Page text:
This Lenten season, I have been focusing much of my attention on prayer. Among other things, I have committed myself to praying the rosary every day in Latin (as I mentioned here). This Latin rosary has gone surprisingly well. It has yielded a number of spiritual benefits. As the weeks of Lent progress I may write more on this topic. But for now I will point out that this Latin exercise has caused me to think more deeply about the words of each prayer, particularly the words of the Hail Mary which is repeated more than fifty times during the course of one rosary. While pondering each phrase of this prayer I have come to appreciate how deeply “Catholic” it truly is. And by that I do not only mean that it is a prayer focused on Mary (a figure so closely identified with Catholicism), but there is also something very “Catholic” in the Hail Mary’s structure.
The prayer opens with these words:
Hail Mary, full of grace, the Lord is with thee.
Blessed art thou, amongst women,
and blessed is the fruit of thy womb, Jesus.
These two lines refer to Scripture. The first is from the greeting given by the Angel Gabriel to Mary at the Annunciation: “Hail, full of grace…” (Luke 1:28) And then the words of Elizabeth, the mother of John the Baptist, as she receives a visit from her cousin Mary: “Blessed are you among women…” (Luke 1:42)
These lines of the prayer emphasize the importance of Scripture for Catholics. We certainly make use of the Bible in our prayer lives. But I also find that these two quotes tell us something more profound about the Catholic understanding of Scripture. The first words are from an Angel, a messenger from Heaven, speaking on behalf of God. The Angel delivers God’s Word to Mary (verbally and incarnate). The second quote is from a human uttering a response when encountered by the presence of God’s Word in Mary’s womb. So we have a kind of snap-shot of the dynamic found in the pages of the Bible. On the one hand we have God’s Word coming down to us (represented by the Angel’s remark), and on the other hand we see humanity responding to the Word and reacting to it (represented by Elizabeth). Catholics see the Bible as a product of this give-and-take of the God-human relationship. Scripture is a lived-out experience. We pray it, we live it, and we respond to it, just as it was prayed, lived and responded to at the time of the actual events recorded there. God comes down to us and we then make our reply.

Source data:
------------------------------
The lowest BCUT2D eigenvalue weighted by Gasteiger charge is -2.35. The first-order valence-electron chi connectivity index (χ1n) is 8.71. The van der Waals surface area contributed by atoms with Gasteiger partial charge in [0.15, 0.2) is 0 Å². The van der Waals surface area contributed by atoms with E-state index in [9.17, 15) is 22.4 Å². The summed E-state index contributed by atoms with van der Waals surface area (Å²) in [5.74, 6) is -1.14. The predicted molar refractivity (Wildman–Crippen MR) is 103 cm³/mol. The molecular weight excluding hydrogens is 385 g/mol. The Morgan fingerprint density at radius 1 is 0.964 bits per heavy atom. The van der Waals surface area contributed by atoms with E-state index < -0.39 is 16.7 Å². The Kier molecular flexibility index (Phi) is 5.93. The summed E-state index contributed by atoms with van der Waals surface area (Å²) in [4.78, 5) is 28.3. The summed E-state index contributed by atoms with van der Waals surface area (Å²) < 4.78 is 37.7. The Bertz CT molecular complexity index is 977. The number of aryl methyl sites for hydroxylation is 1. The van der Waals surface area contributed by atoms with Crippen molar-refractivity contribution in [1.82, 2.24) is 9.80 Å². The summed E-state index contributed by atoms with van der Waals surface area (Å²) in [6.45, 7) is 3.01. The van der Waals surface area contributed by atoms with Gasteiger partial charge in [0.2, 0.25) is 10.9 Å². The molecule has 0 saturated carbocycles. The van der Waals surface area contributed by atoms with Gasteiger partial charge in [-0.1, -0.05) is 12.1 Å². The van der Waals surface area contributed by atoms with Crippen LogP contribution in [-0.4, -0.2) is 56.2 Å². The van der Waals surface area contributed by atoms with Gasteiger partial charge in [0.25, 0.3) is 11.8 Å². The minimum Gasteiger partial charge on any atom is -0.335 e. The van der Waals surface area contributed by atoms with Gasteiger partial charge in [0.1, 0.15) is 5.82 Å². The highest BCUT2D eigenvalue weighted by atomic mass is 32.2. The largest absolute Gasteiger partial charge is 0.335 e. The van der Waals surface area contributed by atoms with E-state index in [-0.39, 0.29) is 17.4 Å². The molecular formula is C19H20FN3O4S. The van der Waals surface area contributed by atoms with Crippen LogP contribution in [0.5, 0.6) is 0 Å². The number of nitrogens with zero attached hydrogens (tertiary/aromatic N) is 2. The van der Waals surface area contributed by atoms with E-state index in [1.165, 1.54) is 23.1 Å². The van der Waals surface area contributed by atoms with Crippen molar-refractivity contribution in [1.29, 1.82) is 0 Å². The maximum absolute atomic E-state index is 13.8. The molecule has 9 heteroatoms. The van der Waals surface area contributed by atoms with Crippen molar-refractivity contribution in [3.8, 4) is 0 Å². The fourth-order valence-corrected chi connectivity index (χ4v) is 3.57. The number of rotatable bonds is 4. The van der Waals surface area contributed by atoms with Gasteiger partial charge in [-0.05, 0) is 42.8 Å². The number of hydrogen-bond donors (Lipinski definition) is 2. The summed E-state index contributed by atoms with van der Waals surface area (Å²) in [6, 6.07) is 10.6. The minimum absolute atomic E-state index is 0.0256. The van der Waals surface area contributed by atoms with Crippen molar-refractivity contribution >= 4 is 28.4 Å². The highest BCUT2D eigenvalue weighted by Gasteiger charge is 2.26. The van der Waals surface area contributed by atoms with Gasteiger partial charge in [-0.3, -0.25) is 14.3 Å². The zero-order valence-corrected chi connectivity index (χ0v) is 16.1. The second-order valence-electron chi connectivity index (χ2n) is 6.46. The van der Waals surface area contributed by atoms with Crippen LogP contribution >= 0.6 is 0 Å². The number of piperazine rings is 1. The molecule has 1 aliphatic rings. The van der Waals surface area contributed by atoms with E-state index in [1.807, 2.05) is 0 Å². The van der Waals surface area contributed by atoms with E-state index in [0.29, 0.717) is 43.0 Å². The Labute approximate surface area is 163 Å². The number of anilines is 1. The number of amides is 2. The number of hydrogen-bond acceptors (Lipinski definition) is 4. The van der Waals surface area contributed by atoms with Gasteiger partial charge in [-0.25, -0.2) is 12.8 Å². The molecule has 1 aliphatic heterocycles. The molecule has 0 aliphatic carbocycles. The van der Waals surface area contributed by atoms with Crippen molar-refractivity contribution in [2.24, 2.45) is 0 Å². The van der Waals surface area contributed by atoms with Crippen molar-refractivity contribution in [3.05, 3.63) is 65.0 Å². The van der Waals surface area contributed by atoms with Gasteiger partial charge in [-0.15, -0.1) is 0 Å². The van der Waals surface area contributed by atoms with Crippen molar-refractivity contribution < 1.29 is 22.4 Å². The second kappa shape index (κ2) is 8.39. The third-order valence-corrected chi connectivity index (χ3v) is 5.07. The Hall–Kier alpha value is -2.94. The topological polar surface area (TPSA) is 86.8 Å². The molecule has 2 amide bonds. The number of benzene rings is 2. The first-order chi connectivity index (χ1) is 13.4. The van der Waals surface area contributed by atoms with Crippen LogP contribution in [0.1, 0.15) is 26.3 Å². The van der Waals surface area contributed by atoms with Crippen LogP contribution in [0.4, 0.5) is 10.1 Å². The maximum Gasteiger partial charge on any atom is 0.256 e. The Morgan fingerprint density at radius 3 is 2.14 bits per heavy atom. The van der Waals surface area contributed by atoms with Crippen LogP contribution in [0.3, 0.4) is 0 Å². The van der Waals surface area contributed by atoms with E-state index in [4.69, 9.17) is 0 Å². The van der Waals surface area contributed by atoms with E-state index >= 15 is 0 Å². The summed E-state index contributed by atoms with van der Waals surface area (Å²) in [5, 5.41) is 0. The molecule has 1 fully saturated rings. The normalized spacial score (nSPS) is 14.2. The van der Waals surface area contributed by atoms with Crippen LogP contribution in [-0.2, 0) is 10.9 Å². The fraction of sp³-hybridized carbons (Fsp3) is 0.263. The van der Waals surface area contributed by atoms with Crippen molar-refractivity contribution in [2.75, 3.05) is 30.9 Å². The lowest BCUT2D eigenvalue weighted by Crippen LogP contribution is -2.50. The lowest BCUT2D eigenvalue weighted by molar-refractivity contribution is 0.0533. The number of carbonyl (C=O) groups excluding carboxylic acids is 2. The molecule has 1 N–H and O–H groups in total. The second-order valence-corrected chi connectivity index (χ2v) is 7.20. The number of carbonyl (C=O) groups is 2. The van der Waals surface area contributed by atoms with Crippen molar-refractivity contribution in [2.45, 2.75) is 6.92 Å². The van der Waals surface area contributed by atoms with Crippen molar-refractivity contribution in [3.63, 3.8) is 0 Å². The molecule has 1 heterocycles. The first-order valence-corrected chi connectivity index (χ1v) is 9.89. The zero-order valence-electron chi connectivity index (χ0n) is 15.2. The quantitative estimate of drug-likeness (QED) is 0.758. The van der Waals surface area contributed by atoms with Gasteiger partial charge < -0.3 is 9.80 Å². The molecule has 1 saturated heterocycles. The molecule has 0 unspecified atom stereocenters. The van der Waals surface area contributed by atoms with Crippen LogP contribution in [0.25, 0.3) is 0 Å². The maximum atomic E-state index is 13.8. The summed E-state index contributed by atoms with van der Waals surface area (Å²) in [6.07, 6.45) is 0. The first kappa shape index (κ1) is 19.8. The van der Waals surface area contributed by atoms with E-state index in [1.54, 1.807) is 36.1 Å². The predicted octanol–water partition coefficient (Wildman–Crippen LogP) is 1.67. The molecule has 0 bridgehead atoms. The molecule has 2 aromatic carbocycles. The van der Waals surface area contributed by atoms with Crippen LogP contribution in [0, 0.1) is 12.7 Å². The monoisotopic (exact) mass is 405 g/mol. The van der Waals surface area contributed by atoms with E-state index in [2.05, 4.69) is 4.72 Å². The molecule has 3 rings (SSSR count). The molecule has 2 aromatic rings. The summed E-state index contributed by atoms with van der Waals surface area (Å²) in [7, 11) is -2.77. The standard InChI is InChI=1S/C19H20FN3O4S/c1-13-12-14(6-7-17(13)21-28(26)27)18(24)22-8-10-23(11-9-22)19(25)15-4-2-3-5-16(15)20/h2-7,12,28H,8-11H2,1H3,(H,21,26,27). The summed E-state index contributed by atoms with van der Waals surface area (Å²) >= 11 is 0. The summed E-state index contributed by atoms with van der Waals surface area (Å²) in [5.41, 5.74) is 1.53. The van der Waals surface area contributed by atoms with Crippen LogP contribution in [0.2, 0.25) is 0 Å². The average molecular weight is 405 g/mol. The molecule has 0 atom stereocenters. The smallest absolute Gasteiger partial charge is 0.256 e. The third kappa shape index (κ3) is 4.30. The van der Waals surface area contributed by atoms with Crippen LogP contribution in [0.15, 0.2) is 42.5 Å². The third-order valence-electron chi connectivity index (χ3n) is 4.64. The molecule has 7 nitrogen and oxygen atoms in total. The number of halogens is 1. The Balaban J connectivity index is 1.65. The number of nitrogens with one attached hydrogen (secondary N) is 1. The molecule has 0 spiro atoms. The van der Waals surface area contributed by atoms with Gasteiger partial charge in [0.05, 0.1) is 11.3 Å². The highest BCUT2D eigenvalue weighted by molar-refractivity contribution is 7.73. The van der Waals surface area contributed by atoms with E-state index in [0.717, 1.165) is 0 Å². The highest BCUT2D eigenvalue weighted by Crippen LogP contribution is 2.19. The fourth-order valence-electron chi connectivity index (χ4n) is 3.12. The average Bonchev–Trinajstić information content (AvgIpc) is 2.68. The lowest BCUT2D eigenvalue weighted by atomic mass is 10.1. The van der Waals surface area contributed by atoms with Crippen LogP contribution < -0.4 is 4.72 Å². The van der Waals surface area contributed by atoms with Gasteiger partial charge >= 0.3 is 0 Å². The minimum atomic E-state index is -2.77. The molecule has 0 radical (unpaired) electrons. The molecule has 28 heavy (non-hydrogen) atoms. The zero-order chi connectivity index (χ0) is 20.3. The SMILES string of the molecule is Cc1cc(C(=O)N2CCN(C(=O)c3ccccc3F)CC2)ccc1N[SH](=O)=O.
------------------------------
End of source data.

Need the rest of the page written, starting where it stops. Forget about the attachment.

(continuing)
That human response to God’s Word leads us to the second half of the Hail Mary:
Holy Mary, Mother of God,
pray for us sinners, now and at the hour of our death.
These words do not come directly from Scripture. But they are an authentic response to Scripture as lived out in a Catholic spirituality. And I think they too have something profound to teach us.
The first line here addresses Mary by the title “Mother of God.” This expression commonly refers to the Greek theotokos or God-bearer. This is an ancient title for Mary which was officially approved by the Church at the Third Ecumenical Council of Ephesus in the year 431. It was used in previous centuries by many of the Church Fathers as a theologically sound defense of Christ’s humanity. This formal naming of Mary in our prayer certainly bears witness to the importance of Ecumenical Councils and the teaching authority of the Church which shapes our Catholic spirituality. We see here that our Catholic faith is molded by doctrine and theology.
In contrast, the last line is almost shocking in its simplicity: “Pray for us…” It is a simple request made countless times by each of us to our friends, our neighbors, our coworkers. And so too we ask Mary the Theotokos, Mother of God, and full of grace, to pray for us. It is a very Catholic notion expressed here: Heaven and earth are so intimately united that we who trudge through life’s mediocrity can call upon the saints of Heaven to aide us in our plight. “Pray for us” is such a common and ordinary request and yet it draws us up to the heights of Heaven. So obviously it is not only theology and doctrine that shape our spiritual life (though these things are essential), but also the simple plight of every man and woman, clergy or laity, lived out every day in ordinary experiences. The simple “pray for us” points us to the Theotokos.
Altogether, we might say that this second half of the Hail Mary reflects Sacred Tradition. By this we mean the lived-out experience of God’s Word in the Church. When it comes to Sacred Tradition the hierarchy has a special role to play in formulating dogmas and officially defining Truths. But it is the whole Church, including the laity, who guards these Truths and lives out these dogmas no matter how simple or lowly our station in life. Sacred Tradition is expressed sometimes in theology and doctrine, but it is also found in the living Church.
To summarize what has been said here: The Hail Mary is structured with two distinct components. The first half of the prayer points us to Holy Scripture, where we see the relationship between God and humanity which produces God’s Word. The second half shows us Sacred Tradition, where we find a relationship between dogma and the lived experience of the faith working together to point us Heavenward. Together, these two halves form the basis of the Catholic faith. And so the Hail Mary shows itself to be a deeply Catholic prayer.